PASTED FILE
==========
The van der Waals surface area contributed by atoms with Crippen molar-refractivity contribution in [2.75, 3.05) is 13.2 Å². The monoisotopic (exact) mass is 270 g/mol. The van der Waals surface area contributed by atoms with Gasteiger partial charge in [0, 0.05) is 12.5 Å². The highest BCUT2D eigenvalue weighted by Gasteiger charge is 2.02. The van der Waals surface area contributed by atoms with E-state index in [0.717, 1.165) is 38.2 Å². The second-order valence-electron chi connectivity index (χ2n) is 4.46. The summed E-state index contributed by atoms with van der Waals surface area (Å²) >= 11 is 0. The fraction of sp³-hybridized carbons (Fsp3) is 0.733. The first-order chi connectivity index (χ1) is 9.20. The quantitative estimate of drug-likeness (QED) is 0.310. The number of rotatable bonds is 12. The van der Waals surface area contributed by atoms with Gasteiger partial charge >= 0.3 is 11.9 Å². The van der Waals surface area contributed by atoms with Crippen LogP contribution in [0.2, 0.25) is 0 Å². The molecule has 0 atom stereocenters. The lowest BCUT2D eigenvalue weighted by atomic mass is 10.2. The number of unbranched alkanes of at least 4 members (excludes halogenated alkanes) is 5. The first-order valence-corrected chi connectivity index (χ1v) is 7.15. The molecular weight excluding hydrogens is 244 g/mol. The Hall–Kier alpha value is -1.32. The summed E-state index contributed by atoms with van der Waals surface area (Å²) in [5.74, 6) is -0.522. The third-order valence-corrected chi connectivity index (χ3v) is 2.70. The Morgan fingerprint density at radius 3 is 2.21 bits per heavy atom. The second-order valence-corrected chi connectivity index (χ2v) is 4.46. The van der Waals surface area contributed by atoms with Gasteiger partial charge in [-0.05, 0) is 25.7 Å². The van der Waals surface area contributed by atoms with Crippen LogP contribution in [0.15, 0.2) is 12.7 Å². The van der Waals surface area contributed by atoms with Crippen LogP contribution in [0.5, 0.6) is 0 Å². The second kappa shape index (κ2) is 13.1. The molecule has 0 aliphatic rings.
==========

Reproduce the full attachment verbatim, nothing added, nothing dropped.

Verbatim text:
The van der Waals surface area contributed by atoms with Crippen molar-refractivity contribution in [2.75, 3.05) is 13.2 Å². The monoisotopic (exact) mass is 270 g/mol. The van der Waals surface area contributed by atoms with Gasteiger partial charge in [0, 0.05) is 12.5 Å². The highest BCUT2D eigenvalue weighted by Gasteiger charge is 2.02. The van der Waals surface area contributed by atoms with E-state index in [0.717, 1.165) is 38.2 Å². The second-order valence-electron chi connectivity index (χ2n) is 4.46. The summed E-state index contributed by atoms with van der Waals surface area (Å²) >= 11 is 0. The fraction of sp³-hybridized carbons (Fsp3) is 0.733. The first-order chi connectivity index (χ1) is 9.20. The quantitative estimate of drug-likeness (QED) is 0.310. The number of rotatable bonds is 12. The van der Waals surface area contributed by atoms with Gasteiger partial charge >= 0.3 is 11.9 Å². The van der Waals surface area contributed by atoms with Crippen LogP contribution in [0.2, 0.25) is 0 Å². The molecule has 0 atom stereocenters. The lowest BCUT2D eigenvalue weighted by atomic mass is 10.2. The number of unbranched alkanes of at least 4 members (excludes halogenated alkanes) is 5. The first-order valence-corrected chi connectivity index (χ1v) is 7.15. The molecular weight excluding hydrogens is 244 g/mol. The Hall–Kier alpha value is -1.32. The summed E-state index contributed by atoms with van der Waals surface area (Å²) in [5.74, 6) is -0.522. The third-order valence-corrected chi connectivity index (χ3v) is 2.70. The Morgan fingerprint density at radius 3 is 2.21 bits per heavy atom. The second-order valence-corrected chi connectivity index (χ2v) is 4.46. The van der Waals surface area contributed by atoms with Gasteiger partial charge in [-0.05, 0) is 25.7 Å². The van der Waals surface area contributed by atoms with Crippen LogP contribution in [0.15, 0.2) is 12.7 Å². The van der Waals surface area contributed by atoms with Crippen LogP contribution in [0.5, 0.6) is 0 Å². The second kappa shape index (κ2) is 13.1. The molecule has 0 aliphatic rings.